Wildland firefighters perform physical work while being subjected to multiple stressors and adverse, volatile working environments for extended periods. Recent research has highlighted sleep as a significant and potentially modifiable factor impacting operational performance. The aim of this review was to (1) examine the existing literature on firefighters’ sleep quantity and quality during wildland firefighting operations; (2) synthesise the operational and environmental factors that impact on sleep during wildland firefighting; and (3) assess how sleep impacts aspects of firefighters’ health and safety, including mental and physical health, physical task performance, physical activity and cognitive performance. Firefighters’ sleep is restricted during wildfire deployments, particularly when shifts have early start times, are of long duration and when sleeping in temporary accommodation. Shortened sleep impairs cognitive but not physical performance under simulated wildfire conditions. The longer-term impacts of sleep restriction on physiological and mental health require further research. Work shifts should be structured, wherever possible, to provide regular and sufficient recovery opportunities (rest during and sleep between shifts), especially in dangerous working environments where fatigue-related errors have severe consequences. Fire agencies should implement strategies to improve and manage firefighters’ sleep and reduce any adverse impacts on firefighters’ work.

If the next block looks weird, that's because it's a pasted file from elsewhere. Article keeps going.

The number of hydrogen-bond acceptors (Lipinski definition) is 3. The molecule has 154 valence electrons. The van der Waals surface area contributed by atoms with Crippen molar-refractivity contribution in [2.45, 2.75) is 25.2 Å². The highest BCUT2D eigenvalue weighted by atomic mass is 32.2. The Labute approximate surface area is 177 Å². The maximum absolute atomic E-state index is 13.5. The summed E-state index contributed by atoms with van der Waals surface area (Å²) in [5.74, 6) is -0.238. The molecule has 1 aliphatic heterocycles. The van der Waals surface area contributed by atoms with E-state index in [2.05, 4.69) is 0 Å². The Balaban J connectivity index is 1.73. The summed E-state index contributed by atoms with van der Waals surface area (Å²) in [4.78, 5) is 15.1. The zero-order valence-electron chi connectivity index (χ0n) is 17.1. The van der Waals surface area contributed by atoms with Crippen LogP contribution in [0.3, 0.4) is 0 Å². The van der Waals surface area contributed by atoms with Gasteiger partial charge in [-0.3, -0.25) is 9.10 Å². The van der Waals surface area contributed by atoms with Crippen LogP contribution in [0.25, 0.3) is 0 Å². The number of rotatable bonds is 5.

Vincent, Grace E.; Aisbett, Brad; Wolkow, Alexander; Jay, Sarah M.; Ridgers, Nicola D.; Ferguson, Sally A. 2018. Sleep in wildland firefighters: what do we know and why does it matter? International Journal of Wildland Fire 27(2):73-84. https://doi.org/10.1071/WF17109